A Clockwork OrangeAFI Rank: #46
Year Released: 1971
Director: Stanley Kubrick
Actors: Malcolm McDowell
I've seen A Clockwork Orange several times, at different stages in life. I recently re-watched it in order to see it fresh, as part of my watching of all AFI Top 100 movies. A Clockwork Orange ranks #46 on that list. Released in 1971, this movie was unlike anything that had come before and still stands quite unique in the realm of movies. It nearly creates its own new language and immerses the watcher in a bizarre but entirely understandable alternate reality.
The scene is a futuristic / alternate version of England where gangs of miscreants roam around with little to stop them. Some would say this isn't *too* far off from reality. Malcolm McDowell plays a school-age gang leader who by day lives with his parents and talks fairly respectfully to the adults in his life. He keeps a neat room, loves his pet snake, and listens to classical music. By night, he and his friends dress up in matching outfits and go out violently raping and killing people. They get great joy out of their violence, singing and laughing while they do it.
It's the adoration of violence which is so powerful here. They don't just "fight" the opposing gang members, they bludgeon them into jelly. They don't just "rape" women, they laugh while they brutalize them. It's hard to watch. And the scenes are choreographed to classic music, making the viewing of it even more complex.
It brings to mind what came up in another movie we recently watched. In The Third Man, a dialogue talks about how the peace and calm of the Swiss only produced the cuckoo clock, while the anarchy and violence of the Italian Renaissance created a wealth of wonders, music, and art.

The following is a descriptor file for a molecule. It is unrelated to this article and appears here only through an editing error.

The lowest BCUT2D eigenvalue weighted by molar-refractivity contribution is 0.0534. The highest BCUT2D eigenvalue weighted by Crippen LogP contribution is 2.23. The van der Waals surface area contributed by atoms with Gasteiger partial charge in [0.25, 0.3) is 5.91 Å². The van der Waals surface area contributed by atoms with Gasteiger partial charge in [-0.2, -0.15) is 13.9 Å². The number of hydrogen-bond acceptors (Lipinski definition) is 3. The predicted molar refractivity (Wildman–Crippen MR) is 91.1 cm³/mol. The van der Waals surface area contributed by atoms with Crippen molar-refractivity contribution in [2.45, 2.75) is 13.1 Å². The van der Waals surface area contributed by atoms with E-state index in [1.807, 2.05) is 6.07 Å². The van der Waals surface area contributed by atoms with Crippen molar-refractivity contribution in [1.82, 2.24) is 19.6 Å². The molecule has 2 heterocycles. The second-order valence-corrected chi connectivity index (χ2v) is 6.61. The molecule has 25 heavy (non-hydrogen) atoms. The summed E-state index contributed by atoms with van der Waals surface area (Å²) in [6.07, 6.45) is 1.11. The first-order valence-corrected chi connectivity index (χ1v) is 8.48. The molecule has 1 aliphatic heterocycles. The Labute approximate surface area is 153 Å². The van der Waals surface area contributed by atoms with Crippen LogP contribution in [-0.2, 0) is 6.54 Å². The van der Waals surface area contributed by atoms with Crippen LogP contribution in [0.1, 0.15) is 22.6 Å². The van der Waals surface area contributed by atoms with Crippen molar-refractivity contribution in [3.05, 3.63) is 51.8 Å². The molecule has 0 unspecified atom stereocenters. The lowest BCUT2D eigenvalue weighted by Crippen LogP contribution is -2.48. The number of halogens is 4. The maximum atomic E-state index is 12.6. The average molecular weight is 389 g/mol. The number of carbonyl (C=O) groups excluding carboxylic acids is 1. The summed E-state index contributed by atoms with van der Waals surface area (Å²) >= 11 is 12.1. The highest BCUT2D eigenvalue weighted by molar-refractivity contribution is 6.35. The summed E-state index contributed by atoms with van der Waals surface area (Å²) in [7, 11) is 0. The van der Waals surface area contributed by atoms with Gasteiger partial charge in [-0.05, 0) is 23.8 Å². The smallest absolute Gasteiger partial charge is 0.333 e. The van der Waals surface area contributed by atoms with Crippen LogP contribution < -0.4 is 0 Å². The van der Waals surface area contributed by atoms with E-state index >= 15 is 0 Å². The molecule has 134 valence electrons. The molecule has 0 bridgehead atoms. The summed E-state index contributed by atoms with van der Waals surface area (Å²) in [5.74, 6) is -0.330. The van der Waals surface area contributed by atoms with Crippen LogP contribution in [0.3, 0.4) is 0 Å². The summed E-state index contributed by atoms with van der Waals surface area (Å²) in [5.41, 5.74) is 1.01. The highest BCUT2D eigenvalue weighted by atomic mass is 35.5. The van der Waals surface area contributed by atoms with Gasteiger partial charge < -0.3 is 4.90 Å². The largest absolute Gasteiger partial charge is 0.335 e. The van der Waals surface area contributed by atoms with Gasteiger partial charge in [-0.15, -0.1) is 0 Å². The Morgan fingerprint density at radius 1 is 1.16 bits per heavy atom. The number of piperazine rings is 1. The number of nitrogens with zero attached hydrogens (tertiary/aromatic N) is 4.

The government tries to "fix" Malcolm's brain by doing experiments to tie any glimpse of violence with enormous nausea and depression. There's some brief discussion about free will here, but in the end we see that the police are violent, the government is violent, and that the street gangs are just one small part of a larger, dysfunctional whole.
It's challenging for me to watch this movie. There is full body nudity of several women who are violently gang raped. It is disturbing to watch. And there's little sense that anything is going to change in this society. The men will go around gang raping women, and those women will be brutalized and perhaps slain. The only two females in the movie besides the many victims are the mom, who one could say is an emotional victim, and the nurse. So this movie definitely fails the Bechdel test.
I do appreciate the brilliance of how the movie immerses us in an alternate reality that is both very different from our own and at the same time quite similar. I appreciate the acting, the dialogue, and the themes being investigated. But it is so full of gratuitous violence and rape that I'm just not sure I'll watch this one again. I think this was the last time.
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AFI Top 100 Film Listing
Male vs Female Actors in the AFI Top 100
The Bechdel Test in the AFI Top 100